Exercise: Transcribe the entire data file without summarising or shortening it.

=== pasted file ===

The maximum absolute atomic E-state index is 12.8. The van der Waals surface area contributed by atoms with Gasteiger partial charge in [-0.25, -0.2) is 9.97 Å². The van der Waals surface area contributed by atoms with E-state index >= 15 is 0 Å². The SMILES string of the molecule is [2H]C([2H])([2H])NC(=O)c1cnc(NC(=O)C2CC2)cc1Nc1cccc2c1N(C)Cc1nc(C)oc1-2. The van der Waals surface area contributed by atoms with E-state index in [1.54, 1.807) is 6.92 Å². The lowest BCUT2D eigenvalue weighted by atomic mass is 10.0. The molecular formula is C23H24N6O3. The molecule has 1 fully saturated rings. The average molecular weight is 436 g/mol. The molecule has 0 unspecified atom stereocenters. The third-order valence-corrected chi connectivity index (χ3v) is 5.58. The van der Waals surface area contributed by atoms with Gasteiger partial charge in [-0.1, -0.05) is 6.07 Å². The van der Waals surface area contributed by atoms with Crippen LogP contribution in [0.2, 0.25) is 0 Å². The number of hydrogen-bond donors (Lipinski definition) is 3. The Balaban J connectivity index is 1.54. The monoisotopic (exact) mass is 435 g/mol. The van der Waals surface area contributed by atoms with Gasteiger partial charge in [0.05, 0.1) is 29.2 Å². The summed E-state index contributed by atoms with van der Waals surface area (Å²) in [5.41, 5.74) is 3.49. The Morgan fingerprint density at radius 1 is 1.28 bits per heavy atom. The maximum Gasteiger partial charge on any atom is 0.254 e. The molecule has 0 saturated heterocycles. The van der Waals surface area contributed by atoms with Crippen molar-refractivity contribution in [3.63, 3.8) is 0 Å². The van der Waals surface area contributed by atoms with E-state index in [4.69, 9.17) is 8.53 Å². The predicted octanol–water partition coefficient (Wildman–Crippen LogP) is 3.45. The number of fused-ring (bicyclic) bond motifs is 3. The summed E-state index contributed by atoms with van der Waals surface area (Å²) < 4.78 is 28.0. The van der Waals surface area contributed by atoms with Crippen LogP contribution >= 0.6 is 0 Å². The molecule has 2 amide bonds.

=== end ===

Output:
The maximum absolute atomic E-state index is 12.8. The van der Waals surface area contributed by atoms with Gasteiger partial charge in [-0.25, -0.2) is 9.97 Å². The van der Waals surface area contributed by atoms with E-state index >= 15 is 0 Å². The SMILES string of the molecule is [2H]C([2H])([2H])NC(=O)c1cnc(NC(=O)C2CC2)cc1Nc1cccc2c1N(C)Cc1nc(C)oc1-2. The van der Waals surface area contributed by atoms with E-state index in [1.54, 1.807) is 6.92 Å². The lowest BCUT2D eigenvalue weighted by atomic mass is 10.0. The molecular formula is C23H24N6O3. The molecule has 1 fully saturated rings. The average molecular weight is 436 g/mol. The molecule has 0 unspecified atom stereocenters. The third-order valence-corrected chi connectivity index (χ3v) is 5.58. The van der Waals surface area contributed by atoms with Gasteiger partial charge in [-0.1, -0.05) is 6.07 Å². The van der Waals surface area contributed by atoms with Crippen LogP contribution in [0.2, 0.25) is 0 Å². The number of hydrogen-bond donors (Lipinski definition) is 3. The Balaban J connectivity index is 1.54. The monoisotopic (exact) mass is 435 g/mol. The van der Waals surface area contributed by atoms with Gasteiger partial charge in [0.05, 0.1) is 29.2 Å². The summed E-state index contributed by atoms with van der Waals surface area (Å²) in [5.41, 5.74) is 3.49. The Morgan fingerprint density at radius 1 is 1.28 bits per heavy atom. The maximum Gasteiger partial charge on any atom is 0.254 e. The molecule has 0 saturated heterocycles. The van der Waals surface area contributed by atoms with Crippen molar-refractivity contribution in [3.63, 3.8) is 0 Å². The van der Waals surface area contributed by atoms with E-state index in [4.69, 9.17) is 8.53 Å². The predicted octanol–water partition coefficient (Wildman–Crippen LogP) is 3.45. The number of fused-ring (bicyclic) bond motifs is 3. The summed E-state index contributed by atoms with van der Waals surface area (Å²) < 4.78 is 28.0. The van der Waals surface area contributed by atoms with Crippen LogP contribution >= 0.6 is 0 Å². The molecule has 2 amide bonds.